‘90s Hardcore is a particularly fine example. After the 80s, punk started turning more melodic with bands like Dinosaur Jr., Husker Dü, and the Replacements. From there, bands like Sunny Day Real Estate and Texas is The Reason became associated with a style of punk known as Emo. Not like the bullshit tripe that it devolved into, but a true-to-form emotive interpretation of punk rock. The more aggressive side of that early Emo was Hardcore which eventually devolved into Screamo. What I found frustrating, especially at the time, was that there was such a regimented orthodoxy to this genre, the scene basically turned into this elitist clique which behaved no differently than the mainstream cliques they so desperately wanted to dissociate from. Any deviation from the accepted parameters of the genre and life style associated with it was not at all embraced, and on occasion, met with hostility.

And this attitude, no matter what the ‘genre’, routinely meets the end of the productive and interesting first wave and leads to simply put stale music…

I guess in turn that's what I loved about the Constantines. Brian Webb (playing next weekend at Oh! Fest) and Doug MacGregor were in a band called Shoulder, which were amazing and extremely well respected within the hardcore community, but they realized that hardcore was stagnating and chose to do something different. As a result we got the Constantines, which in my opinion, stood out because they set out to sound like no one. Yeah, you can hear Bruce Springsteen and Fugazi... yeah you can hear Tom Waits but the synthesis was something new and refreshing.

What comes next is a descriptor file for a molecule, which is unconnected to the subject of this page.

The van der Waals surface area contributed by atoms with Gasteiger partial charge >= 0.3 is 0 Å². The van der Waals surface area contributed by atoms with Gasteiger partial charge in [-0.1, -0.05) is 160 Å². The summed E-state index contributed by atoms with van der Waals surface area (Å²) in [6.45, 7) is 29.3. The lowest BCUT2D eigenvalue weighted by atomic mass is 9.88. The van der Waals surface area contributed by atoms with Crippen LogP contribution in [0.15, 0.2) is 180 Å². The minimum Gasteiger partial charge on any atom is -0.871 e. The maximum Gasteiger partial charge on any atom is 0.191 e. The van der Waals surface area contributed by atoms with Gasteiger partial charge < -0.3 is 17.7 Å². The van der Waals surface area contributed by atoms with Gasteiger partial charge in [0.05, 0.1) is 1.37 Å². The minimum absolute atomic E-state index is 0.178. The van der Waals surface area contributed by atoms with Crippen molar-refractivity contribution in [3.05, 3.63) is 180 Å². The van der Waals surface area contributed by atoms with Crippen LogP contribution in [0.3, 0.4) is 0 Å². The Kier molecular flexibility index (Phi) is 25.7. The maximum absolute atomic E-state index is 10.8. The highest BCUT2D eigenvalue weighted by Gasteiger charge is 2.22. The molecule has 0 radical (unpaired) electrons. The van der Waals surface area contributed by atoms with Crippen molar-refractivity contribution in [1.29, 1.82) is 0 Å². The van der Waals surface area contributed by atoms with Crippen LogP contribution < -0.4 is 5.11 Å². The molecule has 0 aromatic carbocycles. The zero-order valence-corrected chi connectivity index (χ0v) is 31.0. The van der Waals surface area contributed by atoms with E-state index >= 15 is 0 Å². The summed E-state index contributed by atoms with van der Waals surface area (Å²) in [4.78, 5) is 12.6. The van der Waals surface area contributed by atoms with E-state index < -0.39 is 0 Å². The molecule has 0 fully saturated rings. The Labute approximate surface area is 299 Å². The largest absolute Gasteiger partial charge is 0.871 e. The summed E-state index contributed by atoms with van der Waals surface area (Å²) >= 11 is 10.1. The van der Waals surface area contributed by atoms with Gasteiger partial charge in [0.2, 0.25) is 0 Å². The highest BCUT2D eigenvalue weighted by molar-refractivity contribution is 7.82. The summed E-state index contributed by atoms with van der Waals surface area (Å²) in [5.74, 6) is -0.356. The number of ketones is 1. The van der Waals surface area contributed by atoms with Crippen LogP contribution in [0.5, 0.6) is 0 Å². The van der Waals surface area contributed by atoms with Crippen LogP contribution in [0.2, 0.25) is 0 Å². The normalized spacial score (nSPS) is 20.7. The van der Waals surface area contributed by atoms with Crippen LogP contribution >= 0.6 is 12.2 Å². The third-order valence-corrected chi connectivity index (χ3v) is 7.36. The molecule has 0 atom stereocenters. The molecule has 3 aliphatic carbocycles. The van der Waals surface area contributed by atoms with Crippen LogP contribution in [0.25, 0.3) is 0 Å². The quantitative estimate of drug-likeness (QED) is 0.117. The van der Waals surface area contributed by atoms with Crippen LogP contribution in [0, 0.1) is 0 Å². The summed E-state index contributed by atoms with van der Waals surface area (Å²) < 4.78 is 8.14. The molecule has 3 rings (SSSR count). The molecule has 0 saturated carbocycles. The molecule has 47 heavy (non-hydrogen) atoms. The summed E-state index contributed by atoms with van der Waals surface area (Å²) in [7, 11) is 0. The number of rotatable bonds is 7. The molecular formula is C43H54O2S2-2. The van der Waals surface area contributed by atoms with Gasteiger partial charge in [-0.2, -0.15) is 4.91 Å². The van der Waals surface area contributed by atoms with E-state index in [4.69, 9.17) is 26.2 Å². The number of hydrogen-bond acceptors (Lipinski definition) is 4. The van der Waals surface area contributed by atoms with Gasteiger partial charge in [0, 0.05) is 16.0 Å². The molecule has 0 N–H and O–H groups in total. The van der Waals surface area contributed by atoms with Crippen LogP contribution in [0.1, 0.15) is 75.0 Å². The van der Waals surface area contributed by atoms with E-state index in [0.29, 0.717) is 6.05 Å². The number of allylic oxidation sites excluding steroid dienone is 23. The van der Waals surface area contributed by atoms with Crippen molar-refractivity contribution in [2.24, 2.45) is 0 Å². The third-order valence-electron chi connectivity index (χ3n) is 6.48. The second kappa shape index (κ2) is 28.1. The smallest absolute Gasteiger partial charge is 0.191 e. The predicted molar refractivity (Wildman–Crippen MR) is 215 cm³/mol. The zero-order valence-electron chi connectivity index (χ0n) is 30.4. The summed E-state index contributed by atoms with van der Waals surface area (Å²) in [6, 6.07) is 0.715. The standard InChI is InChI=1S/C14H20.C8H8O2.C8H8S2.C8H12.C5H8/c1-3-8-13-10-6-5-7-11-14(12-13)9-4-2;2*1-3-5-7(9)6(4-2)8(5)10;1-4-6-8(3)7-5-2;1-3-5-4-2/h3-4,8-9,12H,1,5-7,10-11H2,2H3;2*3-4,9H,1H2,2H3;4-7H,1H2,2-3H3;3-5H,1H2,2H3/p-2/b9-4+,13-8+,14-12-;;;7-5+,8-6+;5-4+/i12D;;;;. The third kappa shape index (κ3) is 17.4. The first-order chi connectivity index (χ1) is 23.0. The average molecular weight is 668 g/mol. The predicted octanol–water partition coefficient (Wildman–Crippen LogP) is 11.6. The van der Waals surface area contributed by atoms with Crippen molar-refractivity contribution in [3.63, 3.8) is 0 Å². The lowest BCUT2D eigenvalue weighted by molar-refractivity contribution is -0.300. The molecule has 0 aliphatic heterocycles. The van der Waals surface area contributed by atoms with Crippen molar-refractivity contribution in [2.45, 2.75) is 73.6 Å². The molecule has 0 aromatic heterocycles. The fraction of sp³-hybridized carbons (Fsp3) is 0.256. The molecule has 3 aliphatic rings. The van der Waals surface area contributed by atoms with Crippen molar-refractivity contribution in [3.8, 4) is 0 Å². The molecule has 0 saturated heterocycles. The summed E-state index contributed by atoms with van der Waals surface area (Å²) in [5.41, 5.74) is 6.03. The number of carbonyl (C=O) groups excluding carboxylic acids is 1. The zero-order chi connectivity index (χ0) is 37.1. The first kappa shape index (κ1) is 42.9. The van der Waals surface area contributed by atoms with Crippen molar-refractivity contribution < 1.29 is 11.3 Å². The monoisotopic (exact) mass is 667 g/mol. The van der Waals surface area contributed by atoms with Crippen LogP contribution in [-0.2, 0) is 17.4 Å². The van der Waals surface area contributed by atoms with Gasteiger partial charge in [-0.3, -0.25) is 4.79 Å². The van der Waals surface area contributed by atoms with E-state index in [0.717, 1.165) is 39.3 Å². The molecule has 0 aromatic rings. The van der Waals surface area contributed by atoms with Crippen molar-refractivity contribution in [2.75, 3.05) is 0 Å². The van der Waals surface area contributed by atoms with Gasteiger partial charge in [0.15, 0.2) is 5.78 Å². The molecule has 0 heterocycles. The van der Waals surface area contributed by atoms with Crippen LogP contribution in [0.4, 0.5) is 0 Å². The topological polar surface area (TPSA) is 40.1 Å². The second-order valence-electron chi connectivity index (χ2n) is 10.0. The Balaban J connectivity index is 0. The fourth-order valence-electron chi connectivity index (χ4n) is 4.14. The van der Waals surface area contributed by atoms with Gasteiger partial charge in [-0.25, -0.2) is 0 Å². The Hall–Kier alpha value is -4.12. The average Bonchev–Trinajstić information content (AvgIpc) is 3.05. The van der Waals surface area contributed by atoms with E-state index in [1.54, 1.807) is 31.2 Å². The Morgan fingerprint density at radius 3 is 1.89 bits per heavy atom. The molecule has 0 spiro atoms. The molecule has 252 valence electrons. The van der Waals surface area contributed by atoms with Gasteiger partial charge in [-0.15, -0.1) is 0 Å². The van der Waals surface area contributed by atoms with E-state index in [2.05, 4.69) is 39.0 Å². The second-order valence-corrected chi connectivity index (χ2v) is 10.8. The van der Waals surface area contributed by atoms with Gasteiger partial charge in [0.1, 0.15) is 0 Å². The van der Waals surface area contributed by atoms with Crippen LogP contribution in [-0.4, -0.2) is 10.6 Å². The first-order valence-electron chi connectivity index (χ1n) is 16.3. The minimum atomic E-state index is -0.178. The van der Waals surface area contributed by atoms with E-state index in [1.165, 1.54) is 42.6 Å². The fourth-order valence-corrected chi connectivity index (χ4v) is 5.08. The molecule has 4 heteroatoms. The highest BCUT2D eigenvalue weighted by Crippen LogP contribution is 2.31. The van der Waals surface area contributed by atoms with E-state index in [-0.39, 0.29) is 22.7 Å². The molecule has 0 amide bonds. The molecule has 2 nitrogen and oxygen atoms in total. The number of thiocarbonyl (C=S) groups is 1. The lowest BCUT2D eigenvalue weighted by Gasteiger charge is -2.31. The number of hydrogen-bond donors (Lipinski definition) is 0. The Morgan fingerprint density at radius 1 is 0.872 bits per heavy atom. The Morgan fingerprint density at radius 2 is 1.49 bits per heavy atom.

So I’m guessing this admiration for the Constantines helped you figure out where you wanted to go? What were some of the acts that you admired that led to your Dead City Beat project?

One of my favourite records was Public Image Ltd.’s ‘Second Edition’. Outstanding record!


Here is John Lydon (‘Johnny Rotten’) from one of the most influential punk bands of the 1970s, the Sex Pistols, and then starts this new band that combined punk, new wave, and dub into one.

Which of course at the time what Public Image was doing really hadn't been done. It’s easy to see without having aped the style that this would be a touchstone for you. What else finds its way into yr stew?